Burt Reynolds has rarely pulled his punches during a career spanning over 50 years. The ENQUIRER has a first look at the new manuscript for his autobiography “But Enough About Me,” where the tough-guy actor goes all-out in baring intimate secrets about his celebrity pals and famous girlfriends!
The book has Burt revealing that he was even enough of a superstar to snub Frank Sinatra when the singer waved him over in a Los Angeles restaurant. Burt was out with his much-older girlfriend Dinah Shore, and Sinatra was impressed by Burt's bravery.
As Reynolds recalled: “Frank could be so charming and thoughtful, it was scary. But he could also be unbelievably cruel. You never quite knew which way he would go.” Burt isn’t a fan of Sinatra’s children, though. He calls Frank Jr. “the dullest man I’d ever met,” adding: “The daughters, Nancy and Tina, were not my favorites either…Talk about a sense of entitlement!”
Burt also saw the worst of his close pal Clint Eastwood after a woman at a bar poured a beer over the head of the “Dirty Harry” star.“[Clint] didn’t say anything,” adds Reynolds. “He just stood up, picked up a beer, and poured it over her head. And then he picked up another one, and another, and another. He poured four or five beers all over her. Then he said, ‘I’ll see you later,’ and walked out.”
Drinks were handled much better when Burt worked with Jackie Gleason on “Smokey and the Bandit.” He says Jackie “started drinking at eight in the morning and drank all day, but never got drunk.” Burt was once sitting with his co-star off-set when the TV legend fell off his chair into the long grass. “A hand shot straight up holding the glass skyward,” writes Reynolds, “and a triumphant voice shouted, ‘Didn’t spill a drop!’"
Burt even got to hang out with cowboy hero Roy Rogers — who was a real-life crack shot and big game hunter. But when Reynolds was partnered with Rogers at a hunt in Canada, Roy missed an easy shot at a giant moose. “It was an awkward moment until Roy said, ‘He’s obviously never seen any of my movies,’” wrote Reynolds.
Luckily, Burt missed out on a fight with the legendary Marlon Brando, who went up to the star at a ’70s party and declared Burt had capitalized on his resemblance to him. “I’ll tell you right now,” replied Burt to the rotund legend, “I’m not having surgery because you don’t like the way I look. But I promise not to get fat!”
The famous sex symbol also talks about the women in his life — although he regrets turning down a beauty in New York back in the 1950s. He recalled how an older buxom beauty with a “low, kind of whiskey voice” asked him if he wanted to go home with her. After declining, he realized the next day that the woman was the iconic actress Greta Garbo!
Burt also dishes on his first marriage to “Rowan and Martin’s Laugh-In”star Judy Carne. The 1963 union only lasted three years. “It soon became obvious that we had very little in common,” he writes. “I couldn’t get into her lifestyle — the non-stop partying, the hard drugs, the kinky sex — and she wasn’t thrilled at my tendency towards fisticuffs.” Burt adds that it “broke [his] heart” when Judy later accused him of being physically abusive.
“Breaking up with Dinah [Shore] was the hardest thing I’d ever done,” he confessed. “I could barely function for weeks.” Sadly, Burt revealed that he’d broken up with the talk-show hostess who was 20 years his senior because he wanted a child.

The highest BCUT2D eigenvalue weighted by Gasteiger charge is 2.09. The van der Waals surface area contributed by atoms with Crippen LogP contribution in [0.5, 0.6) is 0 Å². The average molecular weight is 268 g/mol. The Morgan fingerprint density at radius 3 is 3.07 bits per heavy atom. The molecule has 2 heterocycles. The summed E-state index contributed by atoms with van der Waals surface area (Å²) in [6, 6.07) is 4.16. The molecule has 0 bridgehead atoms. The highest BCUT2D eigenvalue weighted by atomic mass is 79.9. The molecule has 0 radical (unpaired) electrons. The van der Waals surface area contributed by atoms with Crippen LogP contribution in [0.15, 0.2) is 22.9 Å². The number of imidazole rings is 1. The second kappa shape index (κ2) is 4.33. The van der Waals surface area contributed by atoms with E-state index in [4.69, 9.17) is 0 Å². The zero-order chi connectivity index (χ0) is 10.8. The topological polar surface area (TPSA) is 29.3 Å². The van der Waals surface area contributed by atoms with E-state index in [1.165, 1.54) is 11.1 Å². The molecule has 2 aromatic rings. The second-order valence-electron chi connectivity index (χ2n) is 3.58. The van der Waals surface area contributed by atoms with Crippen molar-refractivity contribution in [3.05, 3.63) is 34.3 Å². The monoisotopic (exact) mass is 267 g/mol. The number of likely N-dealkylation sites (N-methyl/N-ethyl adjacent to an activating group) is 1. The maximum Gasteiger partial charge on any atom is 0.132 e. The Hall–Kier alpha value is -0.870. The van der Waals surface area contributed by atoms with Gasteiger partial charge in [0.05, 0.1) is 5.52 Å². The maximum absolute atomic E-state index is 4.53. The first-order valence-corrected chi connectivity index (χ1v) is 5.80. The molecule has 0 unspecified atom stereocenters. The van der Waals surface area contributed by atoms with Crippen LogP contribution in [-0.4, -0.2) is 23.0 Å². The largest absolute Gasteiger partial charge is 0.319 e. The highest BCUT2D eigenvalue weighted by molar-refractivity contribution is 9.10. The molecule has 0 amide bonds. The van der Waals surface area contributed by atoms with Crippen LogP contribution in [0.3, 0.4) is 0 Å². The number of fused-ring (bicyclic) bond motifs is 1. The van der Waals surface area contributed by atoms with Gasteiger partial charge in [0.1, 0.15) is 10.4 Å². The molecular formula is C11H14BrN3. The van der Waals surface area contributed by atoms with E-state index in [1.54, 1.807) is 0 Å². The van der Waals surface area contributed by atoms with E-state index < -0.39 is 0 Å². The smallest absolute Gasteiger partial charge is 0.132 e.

But the star shares his biggest romantic regret for his “Smokey and the Bandit” co-star Sally Field. The couple enjoyed a long romance. Burt even revealed they proposed to one another “more than once,” but the timing was always wrong. “I’m sorry I never told her that I loved her,” wrote Burt, “and I’m sorry we couldn’t make it work.”
Burt is a lot less sentimental about his marriage to “WKRP in Cincinnati” star Loni Anderson. “The truth is, I never did like her,” he reveals, adding that while Loni looked gorgeous when he was with her, he would be thinking: “This is not the person for me. What the hell am I doing with her?”
Calling her “The Countess,” Burt claimed that Loni plunged him deep into debt with her wild spending sprees. She maxed out his $45,000 American Express credit card limit in 30 minutes and bought everything in triplicate, including everyday dresses, jewelry, china and linens. She would buy a $10,000 designer gown and only wear it once, he adds.
Burt also reveals that he’d soon need that cash, too — after many of his Hollywood pals abandoned him after a mystery illness in the 1980s that convinced insiders that he had contracted the AIDS virus!
“It wasn’t just the usual a--holes,” writes a very blunt Burt, now 79, “It was people I thought were my good friends.” Burt credits true pals like Ann-Margret, Elizabeth Taylor, Charles Durning, Dom DeLuise, Jon Voight, and Clint Eastwood. But he added: “So many friends had deserted me, I joked that I was saving lots of money on Christmas cards!”
Concerned friend Johnny Carson invited Burt on “The Tonight Show,” where the struggling star set the record straight. “I had a prop with me, a little black address book,” wrote Reynolds. “I held it up and said it contained the names of all the people who had deserted me through the illness, the AIDS rumors, the tabloid headlines. I said, ‘It’s always nice to know who your friends are.’ Then I opened the book and began tearing pages out!”
Burt was finally diagnosed with “temporomandibular disorder” — also known as TMD or TMJ — and the actor managed a triumphant comeback on television in shows like “Evening Shade” and playing private eye B.L. Stryker in a series of TV-movies. He’s frail today, but this shocking new memoir shows Burt is still ready to settle old scores!